Climate Change: Sarkozy Announces Carbon Tax
Today, French President Sarkozy announced the creation of a carbon tax of 17 Euros per tonne of CO2 emitted. He called it “a fiscal revolution”.
“If things don’t change, it will be your children who pay the price,” said Sarkozy. The new tax will be on oil, natural gas, and coal consumption. The carbon tax will affect both businesses and households, it is scheduled to come into effect next year. However, the taxation will not apply to electricity, which in France is largely generated by nuclear power, which does not emit greenhouse gases.
Greenpeace was quick to react to the announcement, in the view of the environmental organization the amount is not enough to push French people to make the necessary changes in their energy consumption. Greenpeace was hoping for a much higher tax of 32 Euros per tonne of CO2, and then a 5 percent a year increase to reach the benchmark of 100 Euros per tonne by 2030.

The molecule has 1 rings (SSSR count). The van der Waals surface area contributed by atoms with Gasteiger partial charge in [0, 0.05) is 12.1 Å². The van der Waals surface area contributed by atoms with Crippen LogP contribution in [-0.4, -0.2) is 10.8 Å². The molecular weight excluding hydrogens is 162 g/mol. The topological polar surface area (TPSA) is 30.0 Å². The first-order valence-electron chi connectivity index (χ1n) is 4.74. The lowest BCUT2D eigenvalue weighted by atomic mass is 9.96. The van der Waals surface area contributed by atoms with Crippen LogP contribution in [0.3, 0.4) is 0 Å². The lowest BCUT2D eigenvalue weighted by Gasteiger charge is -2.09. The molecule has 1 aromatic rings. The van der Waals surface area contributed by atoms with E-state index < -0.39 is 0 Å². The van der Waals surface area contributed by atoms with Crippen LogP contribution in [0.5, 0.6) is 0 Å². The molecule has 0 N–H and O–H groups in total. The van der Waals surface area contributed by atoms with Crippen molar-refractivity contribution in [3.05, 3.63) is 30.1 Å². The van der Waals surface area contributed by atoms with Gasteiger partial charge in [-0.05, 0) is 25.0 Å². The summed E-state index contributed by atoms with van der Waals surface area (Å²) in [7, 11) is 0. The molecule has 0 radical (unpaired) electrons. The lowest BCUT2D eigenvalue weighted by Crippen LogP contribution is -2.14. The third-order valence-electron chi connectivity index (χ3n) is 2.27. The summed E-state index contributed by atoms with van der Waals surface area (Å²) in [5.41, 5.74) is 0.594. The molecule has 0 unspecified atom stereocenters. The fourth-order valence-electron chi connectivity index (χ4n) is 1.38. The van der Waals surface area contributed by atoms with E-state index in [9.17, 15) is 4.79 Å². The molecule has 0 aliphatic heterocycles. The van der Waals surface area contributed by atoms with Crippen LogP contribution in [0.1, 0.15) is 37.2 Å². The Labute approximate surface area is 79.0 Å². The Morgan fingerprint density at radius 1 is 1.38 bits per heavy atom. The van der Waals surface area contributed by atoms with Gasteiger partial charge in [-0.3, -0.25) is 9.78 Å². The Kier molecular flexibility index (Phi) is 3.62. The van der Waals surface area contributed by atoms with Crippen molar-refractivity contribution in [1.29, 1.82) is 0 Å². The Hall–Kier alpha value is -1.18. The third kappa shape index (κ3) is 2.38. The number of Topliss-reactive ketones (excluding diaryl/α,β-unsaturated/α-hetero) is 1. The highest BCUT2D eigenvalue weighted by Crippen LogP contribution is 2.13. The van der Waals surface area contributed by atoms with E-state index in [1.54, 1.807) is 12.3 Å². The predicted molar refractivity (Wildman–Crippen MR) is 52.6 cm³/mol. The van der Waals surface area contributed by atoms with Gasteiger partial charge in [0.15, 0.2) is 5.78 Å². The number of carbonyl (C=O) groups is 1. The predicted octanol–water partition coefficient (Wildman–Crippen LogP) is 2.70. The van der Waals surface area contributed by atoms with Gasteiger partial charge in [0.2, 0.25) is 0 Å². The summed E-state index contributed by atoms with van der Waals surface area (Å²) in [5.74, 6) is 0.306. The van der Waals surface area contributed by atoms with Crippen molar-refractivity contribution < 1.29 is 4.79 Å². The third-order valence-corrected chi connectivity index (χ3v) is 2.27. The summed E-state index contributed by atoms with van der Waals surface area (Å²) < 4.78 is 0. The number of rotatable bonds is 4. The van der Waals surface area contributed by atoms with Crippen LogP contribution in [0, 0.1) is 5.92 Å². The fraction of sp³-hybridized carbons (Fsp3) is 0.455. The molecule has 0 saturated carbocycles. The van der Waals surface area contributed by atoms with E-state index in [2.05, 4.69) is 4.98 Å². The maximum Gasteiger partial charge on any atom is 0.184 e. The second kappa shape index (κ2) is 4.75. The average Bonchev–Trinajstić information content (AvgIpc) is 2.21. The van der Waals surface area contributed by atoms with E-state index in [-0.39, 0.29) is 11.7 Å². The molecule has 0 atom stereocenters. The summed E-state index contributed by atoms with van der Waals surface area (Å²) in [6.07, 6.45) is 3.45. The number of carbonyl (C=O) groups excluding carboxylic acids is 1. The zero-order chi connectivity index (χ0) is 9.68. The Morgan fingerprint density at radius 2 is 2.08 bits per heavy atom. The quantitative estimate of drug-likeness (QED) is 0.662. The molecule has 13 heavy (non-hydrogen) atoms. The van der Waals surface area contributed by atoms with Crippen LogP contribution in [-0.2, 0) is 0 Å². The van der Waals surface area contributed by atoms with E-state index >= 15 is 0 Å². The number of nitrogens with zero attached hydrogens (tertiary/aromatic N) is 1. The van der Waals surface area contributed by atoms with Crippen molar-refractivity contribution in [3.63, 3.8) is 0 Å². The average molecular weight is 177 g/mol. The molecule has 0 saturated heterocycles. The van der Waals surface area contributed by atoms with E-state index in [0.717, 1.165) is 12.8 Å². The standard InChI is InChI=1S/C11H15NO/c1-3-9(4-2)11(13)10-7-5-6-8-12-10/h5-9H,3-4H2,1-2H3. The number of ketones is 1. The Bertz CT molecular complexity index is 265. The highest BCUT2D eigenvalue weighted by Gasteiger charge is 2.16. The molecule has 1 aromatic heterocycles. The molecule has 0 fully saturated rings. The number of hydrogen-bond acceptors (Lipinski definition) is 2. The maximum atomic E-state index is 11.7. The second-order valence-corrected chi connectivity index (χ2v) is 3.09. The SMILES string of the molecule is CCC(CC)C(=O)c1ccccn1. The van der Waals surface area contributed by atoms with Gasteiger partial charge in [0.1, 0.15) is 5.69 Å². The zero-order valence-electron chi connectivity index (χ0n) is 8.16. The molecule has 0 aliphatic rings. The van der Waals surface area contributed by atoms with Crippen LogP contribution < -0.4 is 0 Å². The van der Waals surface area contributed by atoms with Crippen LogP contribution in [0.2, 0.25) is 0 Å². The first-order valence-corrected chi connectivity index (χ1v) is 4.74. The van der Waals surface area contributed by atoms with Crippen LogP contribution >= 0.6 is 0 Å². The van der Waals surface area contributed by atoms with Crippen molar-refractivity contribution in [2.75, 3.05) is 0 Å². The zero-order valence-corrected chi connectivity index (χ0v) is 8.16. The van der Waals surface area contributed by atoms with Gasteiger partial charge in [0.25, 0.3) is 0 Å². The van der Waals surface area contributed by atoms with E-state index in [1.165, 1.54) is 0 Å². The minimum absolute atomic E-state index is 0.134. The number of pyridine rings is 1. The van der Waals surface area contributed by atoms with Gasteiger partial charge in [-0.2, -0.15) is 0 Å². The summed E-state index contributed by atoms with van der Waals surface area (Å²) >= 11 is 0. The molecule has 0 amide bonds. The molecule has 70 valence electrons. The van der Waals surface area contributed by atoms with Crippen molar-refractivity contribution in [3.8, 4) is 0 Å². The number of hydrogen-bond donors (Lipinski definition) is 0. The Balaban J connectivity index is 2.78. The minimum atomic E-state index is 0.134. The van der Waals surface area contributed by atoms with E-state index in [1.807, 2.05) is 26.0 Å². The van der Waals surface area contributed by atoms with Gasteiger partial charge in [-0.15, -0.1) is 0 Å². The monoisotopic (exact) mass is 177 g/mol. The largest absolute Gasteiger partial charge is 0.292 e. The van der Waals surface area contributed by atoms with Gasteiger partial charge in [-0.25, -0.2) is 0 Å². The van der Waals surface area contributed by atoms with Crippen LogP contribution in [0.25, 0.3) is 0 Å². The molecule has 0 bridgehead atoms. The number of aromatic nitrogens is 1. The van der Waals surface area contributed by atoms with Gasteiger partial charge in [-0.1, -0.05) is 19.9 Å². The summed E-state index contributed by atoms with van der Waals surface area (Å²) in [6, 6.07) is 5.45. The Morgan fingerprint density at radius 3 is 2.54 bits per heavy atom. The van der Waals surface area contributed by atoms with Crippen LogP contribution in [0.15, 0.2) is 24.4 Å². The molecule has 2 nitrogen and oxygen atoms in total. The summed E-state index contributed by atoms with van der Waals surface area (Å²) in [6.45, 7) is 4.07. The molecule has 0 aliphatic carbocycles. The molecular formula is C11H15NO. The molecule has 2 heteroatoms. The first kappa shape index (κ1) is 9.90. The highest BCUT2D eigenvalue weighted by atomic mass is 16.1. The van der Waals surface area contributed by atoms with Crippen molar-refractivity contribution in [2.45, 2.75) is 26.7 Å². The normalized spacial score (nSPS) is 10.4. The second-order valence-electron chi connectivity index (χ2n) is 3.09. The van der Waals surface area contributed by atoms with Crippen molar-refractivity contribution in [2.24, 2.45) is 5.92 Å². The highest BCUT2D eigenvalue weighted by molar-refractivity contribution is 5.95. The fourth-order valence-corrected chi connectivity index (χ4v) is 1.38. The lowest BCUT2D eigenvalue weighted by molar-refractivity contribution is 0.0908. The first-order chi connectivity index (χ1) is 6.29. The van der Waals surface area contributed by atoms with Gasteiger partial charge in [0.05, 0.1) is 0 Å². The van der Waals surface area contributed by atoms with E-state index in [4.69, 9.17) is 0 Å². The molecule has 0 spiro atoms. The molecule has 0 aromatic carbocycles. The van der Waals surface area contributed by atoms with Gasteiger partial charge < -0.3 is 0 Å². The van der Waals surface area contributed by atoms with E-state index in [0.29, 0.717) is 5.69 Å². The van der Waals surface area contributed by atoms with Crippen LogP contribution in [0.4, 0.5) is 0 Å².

Despite the dissatisfaction of Greenpeace, the tax is already creating a backlash for Sarkozy in his own political party, the center-right UMP. Recent opinion polls showed that about two-third of French voters oppose the carbon tax.
Finland was the first European country to introduce a carbon tax in 1990, it was then followed by Sweden and Denmark. France has the ambitious target of 75 percent reduction of CO2 emissions by 2050.
A United Nations conference on climate change will take place in Denmark in December. The big issue will be to see if the 3 biggest CO2 emitters ( The US, China & India) will join Europe, and finally get serious about tackling climate change.